Apifera Farm - where art, story, animals & woman merge. Home to artist Katherine Dunn

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Monday, October 21, 2013

In honor of an old Misfit



Today is my father's birthday. He died some 5 years ago and would have been 89. I never planned that the book would be printed and launched around his birthday, but it seems fitting–for new things have been birthed from his death. Just like when an old crusty leaves is finally crumbled to dust, it feeds something. He was crusty in ways too, but who of us won't be if we are lucky enough to make it into our eighties.

Like me, he had some Misfit qualities–the constant notion one might be saying something not quite right–but he had a heart of gold and was very generous with gifts ad supporting other people. I wished he could have met Rosie. She constantly reminds me of him! That would get him.

"She's comparing me to a pig, for God's sake," I can hear him saying.

But as I write in the book, when I massage oil onto Rosie's chafed skin, I think of how his skin was so dry and thin in his elder years and it brought him discomfort. There is not one time I massage Rosie's skin that I don't think of my father. There's something about looking at Rosie's head too, from the back, especially when she loses her hair in the summer, that reminds me of my dad. Now that would really get him.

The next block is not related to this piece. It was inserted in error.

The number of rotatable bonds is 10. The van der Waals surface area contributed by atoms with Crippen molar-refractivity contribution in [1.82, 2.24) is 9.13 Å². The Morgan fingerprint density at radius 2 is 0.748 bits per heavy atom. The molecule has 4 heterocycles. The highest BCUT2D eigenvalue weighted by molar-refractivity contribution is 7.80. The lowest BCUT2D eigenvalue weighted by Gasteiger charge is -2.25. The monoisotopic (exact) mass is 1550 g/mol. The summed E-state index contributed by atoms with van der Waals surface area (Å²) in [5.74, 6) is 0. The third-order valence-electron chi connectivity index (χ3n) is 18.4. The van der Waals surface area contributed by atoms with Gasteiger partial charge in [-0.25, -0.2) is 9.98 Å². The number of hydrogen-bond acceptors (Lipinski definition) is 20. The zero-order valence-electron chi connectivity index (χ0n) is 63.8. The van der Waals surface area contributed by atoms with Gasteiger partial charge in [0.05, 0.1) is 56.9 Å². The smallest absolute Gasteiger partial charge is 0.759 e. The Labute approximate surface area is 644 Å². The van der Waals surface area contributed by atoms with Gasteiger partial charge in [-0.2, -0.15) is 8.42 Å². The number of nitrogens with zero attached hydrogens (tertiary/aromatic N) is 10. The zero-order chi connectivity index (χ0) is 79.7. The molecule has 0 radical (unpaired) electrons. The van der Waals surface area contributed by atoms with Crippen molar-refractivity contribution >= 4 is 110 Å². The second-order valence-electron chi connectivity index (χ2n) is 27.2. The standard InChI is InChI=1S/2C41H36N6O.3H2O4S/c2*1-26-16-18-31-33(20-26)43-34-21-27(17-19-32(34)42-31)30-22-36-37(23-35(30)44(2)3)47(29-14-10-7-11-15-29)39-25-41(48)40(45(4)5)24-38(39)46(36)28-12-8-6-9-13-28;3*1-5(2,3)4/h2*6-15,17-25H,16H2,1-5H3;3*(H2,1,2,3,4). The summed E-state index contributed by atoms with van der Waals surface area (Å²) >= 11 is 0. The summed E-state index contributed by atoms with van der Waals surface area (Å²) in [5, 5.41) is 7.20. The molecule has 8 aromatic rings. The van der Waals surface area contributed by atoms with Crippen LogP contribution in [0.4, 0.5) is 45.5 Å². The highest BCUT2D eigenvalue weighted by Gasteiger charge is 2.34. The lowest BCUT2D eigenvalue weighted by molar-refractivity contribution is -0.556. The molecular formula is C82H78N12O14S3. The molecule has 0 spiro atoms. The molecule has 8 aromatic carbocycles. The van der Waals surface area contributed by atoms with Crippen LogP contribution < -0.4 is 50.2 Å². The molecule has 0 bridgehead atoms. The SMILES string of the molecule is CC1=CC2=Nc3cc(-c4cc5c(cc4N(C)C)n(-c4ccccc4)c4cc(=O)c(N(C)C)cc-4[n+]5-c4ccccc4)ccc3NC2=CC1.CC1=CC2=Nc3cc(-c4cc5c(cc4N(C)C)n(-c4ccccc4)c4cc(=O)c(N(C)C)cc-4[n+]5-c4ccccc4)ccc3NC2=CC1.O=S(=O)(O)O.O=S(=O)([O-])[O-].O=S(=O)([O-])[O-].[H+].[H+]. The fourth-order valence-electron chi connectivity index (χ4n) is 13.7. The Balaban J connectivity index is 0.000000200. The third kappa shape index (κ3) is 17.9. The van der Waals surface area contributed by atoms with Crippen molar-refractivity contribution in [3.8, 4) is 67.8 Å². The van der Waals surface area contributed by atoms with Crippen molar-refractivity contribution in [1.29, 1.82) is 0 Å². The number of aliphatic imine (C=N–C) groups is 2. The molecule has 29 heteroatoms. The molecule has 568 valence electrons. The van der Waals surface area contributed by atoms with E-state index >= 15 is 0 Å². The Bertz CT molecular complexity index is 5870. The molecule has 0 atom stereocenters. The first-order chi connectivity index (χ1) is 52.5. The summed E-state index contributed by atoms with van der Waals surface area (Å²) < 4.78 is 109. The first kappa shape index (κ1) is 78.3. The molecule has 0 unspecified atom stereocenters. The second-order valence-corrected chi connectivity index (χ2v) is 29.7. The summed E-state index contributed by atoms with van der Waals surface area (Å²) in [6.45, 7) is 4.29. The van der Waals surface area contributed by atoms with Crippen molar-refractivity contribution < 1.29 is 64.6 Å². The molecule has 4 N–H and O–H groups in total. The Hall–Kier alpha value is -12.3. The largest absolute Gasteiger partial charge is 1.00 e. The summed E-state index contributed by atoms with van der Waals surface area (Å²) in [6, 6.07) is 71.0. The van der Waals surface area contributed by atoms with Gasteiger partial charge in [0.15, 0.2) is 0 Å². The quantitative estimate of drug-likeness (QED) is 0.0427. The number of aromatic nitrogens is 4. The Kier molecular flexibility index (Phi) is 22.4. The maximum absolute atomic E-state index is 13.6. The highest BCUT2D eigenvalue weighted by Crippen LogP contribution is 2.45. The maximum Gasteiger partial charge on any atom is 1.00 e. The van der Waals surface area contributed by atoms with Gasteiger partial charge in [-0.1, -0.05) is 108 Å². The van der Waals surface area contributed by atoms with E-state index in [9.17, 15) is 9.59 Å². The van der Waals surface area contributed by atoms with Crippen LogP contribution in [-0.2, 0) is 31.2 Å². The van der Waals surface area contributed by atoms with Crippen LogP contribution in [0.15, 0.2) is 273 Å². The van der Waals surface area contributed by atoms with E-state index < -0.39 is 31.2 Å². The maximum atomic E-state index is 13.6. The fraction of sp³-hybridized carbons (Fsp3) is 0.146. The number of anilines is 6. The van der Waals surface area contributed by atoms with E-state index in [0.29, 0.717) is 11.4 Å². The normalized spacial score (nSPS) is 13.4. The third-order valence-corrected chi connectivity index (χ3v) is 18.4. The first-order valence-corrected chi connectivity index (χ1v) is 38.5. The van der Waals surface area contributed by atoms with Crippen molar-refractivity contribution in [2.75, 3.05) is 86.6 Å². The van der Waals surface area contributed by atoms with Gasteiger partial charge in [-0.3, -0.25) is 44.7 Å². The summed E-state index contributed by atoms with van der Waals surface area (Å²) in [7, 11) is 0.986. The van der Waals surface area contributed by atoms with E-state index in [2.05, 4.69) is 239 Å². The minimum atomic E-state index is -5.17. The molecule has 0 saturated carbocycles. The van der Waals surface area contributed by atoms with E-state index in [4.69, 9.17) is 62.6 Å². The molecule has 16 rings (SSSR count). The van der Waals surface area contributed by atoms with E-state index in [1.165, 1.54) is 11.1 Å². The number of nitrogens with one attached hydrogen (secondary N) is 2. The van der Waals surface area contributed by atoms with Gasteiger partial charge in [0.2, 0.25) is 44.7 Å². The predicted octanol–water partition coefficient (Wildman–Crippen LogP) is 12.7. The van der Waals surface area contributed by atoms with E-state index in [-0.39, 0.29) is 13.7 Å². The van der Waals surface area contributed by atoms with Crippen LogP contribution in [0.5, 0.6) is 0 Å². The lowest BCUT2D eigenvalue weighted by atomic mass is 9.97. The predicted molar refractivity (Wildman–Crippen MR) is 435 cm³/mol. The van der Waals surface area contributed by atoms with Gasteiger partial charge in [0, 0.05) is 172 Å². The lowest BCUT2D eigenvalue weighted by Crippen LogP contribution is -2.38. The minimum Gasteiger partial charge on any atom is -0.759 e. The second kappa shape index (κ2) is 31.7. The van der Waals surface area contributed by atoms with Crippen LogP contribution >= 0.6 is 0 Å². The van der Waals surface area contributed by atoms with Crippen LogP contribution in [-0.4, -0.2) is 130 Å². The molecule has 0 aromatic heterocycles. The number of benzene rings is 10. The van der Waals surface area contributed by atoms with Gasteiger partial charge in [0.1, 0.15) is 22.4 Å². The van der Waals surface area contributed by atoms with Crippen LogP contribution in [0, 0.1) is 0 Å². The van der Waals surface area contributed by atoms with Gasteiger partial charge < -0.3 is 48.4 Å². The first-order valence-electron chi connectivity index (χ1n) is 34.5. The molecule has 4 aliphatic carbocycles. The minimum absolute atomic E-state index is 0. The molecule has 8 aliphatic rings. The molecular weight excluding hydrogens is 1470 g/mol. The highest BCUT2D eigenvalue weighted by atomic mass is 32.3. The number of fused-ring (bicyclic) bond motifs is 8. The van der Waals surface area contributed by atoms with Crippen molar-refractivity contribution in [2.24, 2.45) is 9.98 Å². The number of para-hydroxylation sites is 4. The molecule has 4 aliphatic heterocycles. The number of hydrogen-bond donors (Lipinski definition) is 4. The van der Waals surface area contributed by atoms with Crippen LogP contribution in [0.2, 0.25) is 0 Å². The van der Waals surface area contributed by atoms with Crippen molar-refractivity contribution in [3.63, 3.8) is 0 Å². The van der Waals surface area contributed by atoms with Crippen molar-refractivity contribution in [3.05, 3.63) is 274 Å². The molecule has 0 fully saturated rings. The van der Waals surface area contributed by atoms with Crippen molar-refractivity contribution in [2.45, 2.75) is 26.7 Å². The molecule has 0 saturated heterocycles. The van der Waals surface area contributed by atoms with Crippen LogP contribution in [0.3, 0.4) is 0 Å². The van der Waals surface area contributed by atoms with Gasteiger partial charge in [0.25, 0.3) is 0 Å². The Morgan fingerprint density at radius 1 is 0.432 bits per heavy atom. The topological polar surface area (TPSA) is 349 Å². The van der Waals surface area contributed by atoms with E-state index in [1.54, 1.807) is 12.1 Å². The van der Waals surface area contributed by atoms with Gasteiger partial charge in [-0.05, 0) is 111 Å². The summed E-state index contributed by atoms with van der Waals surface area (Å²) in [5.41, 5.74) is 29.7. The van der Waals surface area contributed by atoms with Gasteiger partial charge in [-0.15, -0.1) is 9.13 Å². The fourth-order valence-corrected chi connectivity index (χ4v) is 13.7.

"My balding head reminds her of that pig!" he'd snort.

Anyway, I sure do miss him. And my mom. But in honor of his birthday - if you buy a book today you'll also get an art card with an image from the book [not the image shown here, it will be a full color card with art and photo of one of the Misfits]. Here is an excerpt from the introduction:

But as the barnyard filled with needy animals, an elderly creature I’d known since my birth—my father—was nearing the end of his life far away from my farm. The daily caretaking of my Misfits helped them prosper and brought me a sense of purpose, but it was much deeper than that. I found my work with them helped me grapple with everything that comes with the death of a parent. As I massaged their old joints or communed amongst them without words, a remarkable thing happened—that silence created an internal, safe space for me to float with memories, fears, and questions. The animals became conduits of powerful messages that left me with a better understanding and compassion not only about my father, but also about myself.

4 comments:

barbara@sparrowavenue said...

I always find it interesting how people (in general) are uncomfortable with silence. Any yet, it speaks so much more than words.
My dad likened it to seeing two horses under a tree with their heads resting on each others back. Their silence together said it all: "an internal safe space"

Julie Whitmore Pottery said...

I'm having a hoot thinking of what animal my dad resembled. Someday I'll mosey around a barnyard and do some research. This post lifted my spirits!
xx
j

Katherine Dunn said...

Barbara, that is so lovely, so true. And if one spends time with animals they do so much in silence, even while communicating, or ruminating.

Katherine Dunn said...

Julie...it is a fun question to ponder for sure! Glad it raised your spirits today.

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Thank you for reading! The farm and my art/writing keep me hopping, so might not respond immediately. Thank you for understanding. ~Katherine & Apifera ~